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The United States of America: A History
Book 2: Chapter IX - The War Continues

1777 A. D.

Spring-time came "the time when Kings go out to battle—but General Howe was not ready. Washington was contented to wait, for lie gained by delay. Congress sent him word that he was to lose no time in totally subduing the enemy. Washington could now afford to smile at the vain confidence which had so quickly taken the place of despair. Recruits flowed in upon him in a steady, if not a very copious stream. The old soldiers whose terms expired were induced, by bounties and patriotic appeals, to re-enlist for the war. By the middle of June, when Howe opened the campaign, Washington had 8000 men under his command, tolerably armed and disciplined, and in good fighting spirit. The patriotic sentiment was powerfully reinforced by a thirst to avenge private wrongs. Howe's German mercenaries had behaved very brutally in New Jersey—plundering and burning without stint. Many of the Americans had witnessed outrages such as turn time coward's blood to flame.

Howe wished to take Philadelphia, then the political capital of the States. But Washington lay across his path, in a strong position, from which he could not be enticed to descend. Howe marched towards him, but shunned to attack him where he lay. Then he turned back to New York, and embarking his troops, sailed with them to Philadelphia. The army was landed on the 25th August, and Howe was at length ready to begin the summer's work.

The American army waited for him on the banks of a small river called the Brandywine. The British superiority in numbers enabled them to attack the Americans in front and in flank. The Americans say that their right wing, on which the British attack fell with crushing weight, was badly led. One of the generals of that division was a certain William Alexander-- known to himself and the country of his adoption as Lord Stirling—a warrior brave but foolish; "aged, and a little deaf." The Americans were driven from the field, but they had fought bravely, and were undismayed by their defeat.

A fortnight later a British force, with Lord Cornwallis at its head, marched into Philadelphia. The Royalists were strong in that city of Quakers—specially strong among the Quakers themselves. The city was moved to unwonted cheerfulness. On that September morning, as the loyal inhabitants looked upon the bright uniforms and flashing arms of the King's troops, and listened to the long-forbidden strains of "God save the King," they felt as if a great and final deliverance had been vouchsafed to them. The patriots estimated the fall of the city more justly. It was seen that if Howe meant to hold Philadelphia, he had not force enough to do much else. Said the sagacious Benjamin Franklin,—"It is not General Howe that has taken Philadelphia; it is Philadelphia that has taken General Howe."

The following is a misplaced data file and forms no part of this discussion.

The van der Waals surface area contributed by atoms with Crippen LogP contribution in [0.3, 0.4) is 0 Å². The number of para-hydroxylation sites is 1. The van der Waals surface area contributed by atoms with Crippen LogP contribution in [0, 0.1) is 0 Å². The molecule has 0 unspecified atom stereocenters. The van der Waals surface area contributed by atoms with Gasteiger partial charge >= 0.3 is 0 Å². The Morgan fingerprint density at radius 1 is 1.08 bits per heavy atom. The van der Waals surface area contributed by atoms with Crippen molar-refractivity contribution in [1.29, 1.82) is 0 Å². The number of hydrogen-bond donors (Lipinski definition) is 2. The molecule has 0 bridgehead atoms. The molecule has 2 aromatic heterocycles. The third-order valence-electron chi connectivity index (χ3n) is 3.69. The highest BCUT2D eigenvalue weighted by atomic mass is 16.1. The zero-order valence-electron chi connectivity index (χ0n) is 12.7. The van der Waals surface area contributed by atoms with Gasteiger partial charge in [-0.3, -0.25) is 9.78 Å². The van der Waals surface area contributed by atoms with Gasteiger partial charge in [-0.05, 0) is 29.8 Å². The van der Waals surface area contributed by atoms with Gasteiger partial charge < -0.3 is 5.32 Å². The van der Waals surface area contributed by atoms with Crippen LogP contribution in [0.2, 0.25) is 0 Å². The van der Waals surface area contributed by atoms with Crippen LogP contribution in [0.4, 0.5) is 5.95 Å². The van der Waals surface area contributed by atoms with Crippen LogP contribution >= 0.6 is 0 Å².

The main body of the British were encamped at Germantown, guarding their new conquest. So little were the Americans daunted by their late reverses, that, within a week from the capture of Philadelphia, Washington resolved to attack the enemy. At sunrise on the 4th October the English were unexpectedly greeted by a bayonet-charge from a strong American force. It was a complete surprise, and at first the success was complete. But a dense fog, which had rendered the surprise possible, ultimately frustrated the purpose of the assailants. The onset of the eager Americans carried all before it. But as the darkness, enhanced by the firing, deepened over the combatants, confusion began to arise. Regiments got astray from their officers. Some regiments mistook each other for enemies, and acted on that belief. Confusion swelled to panic, and the Americans fled from the field.

Winter was now at hand, and the British army returned to quarters in Philadelphia. Howe would have fought again, but Washington declined to come down from the strong position to which he had retired. his army had again been suffered to fall into straits which threatened its very existence. A patriot Congress urged him to defeat the English, but could not be persuaded to supply his soldiers with shoes or blankets, or even with food. He was advised to fall back on some convenient town where his soldiers would find the comforts they needed so much. But Washington was resolute to keep near the enemy. He fixed on a position at Valley Forge, among the hills, twenty miles from Philadelphia. Thither through the snow marched his half-naked army. Log-huts were erected with a rapidity of which no soldiers are so capable as Americans. There Washington fixed himself. The enemy was within reach, and he knew that his own strength would grow. The campaign which had now closed had given much encouragement to the patriots. It is true they had been often defeated. But they had learned to place implicit confidence in their commander. They had learned also that in courage they were equal, in activity greatly superior, to their enemies. All they required was discipline and experience, which another campaign would give. There was no longer any reason to look with alarm upon the future.

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